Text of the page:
The 300-acre Overland Park Arboretum and Botanical Gardens in Johnson County encompasses several miles of mulched walking trails winding through wooded hills and valleys as well as manicured parkland and gardens.
The trails provide a close-up look at Pennsylvanian-age limestone outcrops and younger alluvial fill—silt, sand, and other sediment—along Wolf Creek. The limestone formed from sediment deposited in shallow seas during the Pennsylvanian subperiod, which lasted from about 323 million to 299 million years ago. The Quaternary-age alluvial fill was eroded off outcrops and then carried in and deposited by flowing water in the river bed—a process that continues today.
All, or at least most, of the limestone along the trails is Wyandotte Limestone, a thick layer that got its name because it was first studied and described by a geologist in nearby Wyandotte County. The Wyandotte Limestone, a geologic unit called a formation, is divided into smaller units (layers) called members. Although it is known as the Wyandotte Limestone, its members are layers of limestone and shale (but mostly limestone). The shale layers, if present in the outcrops, are not easily seen. They may, in fact, only be present below Earth's surface there.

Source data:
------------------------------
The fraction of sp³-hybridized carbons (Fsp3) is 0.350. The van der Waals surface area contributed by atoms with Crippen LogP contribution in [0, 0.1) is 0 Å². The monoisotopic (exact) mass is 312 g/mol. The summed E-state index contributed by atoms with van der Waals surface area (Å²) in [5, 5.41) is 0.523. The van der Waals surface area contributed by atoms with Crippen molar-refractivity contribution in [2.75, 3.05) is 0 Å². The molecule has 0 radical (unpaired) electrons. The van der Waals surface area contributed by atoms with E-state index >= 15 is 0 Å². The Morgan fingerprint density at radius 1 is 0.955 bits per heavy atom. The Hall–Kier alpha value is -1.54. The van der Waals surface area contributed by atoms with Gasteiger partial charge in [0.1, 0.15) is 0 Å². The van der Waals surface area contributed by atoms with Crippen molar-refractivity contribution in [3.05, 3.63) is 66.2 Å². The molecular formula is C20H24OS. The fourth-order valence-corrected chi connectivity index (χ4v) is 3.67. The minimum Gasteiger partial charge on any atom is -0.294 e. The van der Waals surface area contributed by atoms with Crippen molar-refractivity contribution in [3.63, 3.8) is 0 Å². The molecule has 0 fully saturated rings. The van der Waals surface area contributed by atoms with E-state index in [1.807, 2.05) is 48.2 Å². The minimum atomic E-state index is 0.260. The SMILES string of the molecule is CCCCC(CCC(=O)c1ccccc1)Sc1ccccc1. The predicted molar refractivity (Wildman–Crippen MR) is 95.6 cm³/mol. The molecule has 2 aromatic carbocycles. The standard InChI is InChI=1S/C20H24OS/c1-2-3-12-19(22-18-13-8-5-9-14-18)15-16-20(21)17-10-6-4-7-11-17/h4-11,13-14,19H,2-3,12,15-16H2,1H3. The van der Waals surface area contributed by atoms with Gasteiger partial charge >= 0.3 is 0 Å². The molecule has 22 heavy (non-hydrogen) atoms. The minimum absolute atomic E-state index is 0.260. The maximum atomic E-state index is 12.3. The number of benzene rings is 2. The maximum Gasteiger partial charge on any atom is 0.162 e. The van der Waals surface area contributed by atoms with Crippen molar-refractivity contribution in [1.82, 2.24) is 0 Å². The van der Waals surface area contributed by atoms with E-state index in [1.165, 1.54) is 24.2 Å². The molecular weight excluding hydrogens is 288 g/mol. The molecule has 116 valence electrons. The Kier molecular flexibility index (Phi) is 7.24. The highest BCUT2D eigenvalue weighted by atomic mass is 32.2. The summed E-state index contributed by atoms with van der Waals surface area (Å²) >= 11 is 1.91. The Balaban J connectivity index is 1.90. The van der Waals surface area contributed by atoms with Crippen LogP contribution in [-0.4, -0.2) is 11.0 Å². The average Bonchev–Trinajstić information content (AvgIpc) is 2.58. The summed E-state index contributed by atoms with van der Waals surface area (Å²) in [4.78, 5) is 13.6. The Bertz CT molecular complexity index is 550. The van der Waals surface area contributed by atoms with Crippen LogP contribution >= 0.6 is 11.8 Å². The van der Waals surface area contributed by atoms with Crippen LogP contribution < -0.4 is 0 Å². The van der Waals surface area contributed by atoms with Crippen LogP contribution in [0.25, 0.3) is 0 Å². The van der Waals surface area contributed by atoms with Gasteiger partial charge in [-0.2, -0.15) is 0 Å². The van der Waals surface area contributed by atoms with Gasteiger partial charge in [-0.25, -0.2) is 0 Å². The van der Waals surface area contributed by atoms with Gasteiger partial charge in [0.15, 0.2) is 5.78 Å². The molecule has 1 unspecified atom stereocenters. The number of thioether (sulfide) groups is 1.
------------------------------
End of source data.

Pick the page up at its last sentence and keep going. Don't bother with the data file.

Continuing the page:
Although limestone layers may contain marine fossils, most often shells, not many can be easily found in the rocks at the Overland Park Arboretum. The best place to look for them along the trails is on the freshly broken (lighter-colored) surfaces of pieces broken off the outcrops. Likely finds would include broken shell fragments or algae, which would appear as raised lines. Fossils are more common in slightly younger limestones found farther west in Johnson County. Those younger layers once covered the arboretum area but were eroded away long ago, exposing the Wyandotte Limestone.
There is a small entrance fee for the Overland Park Arboretum and Botanical Gardens, which is open year round.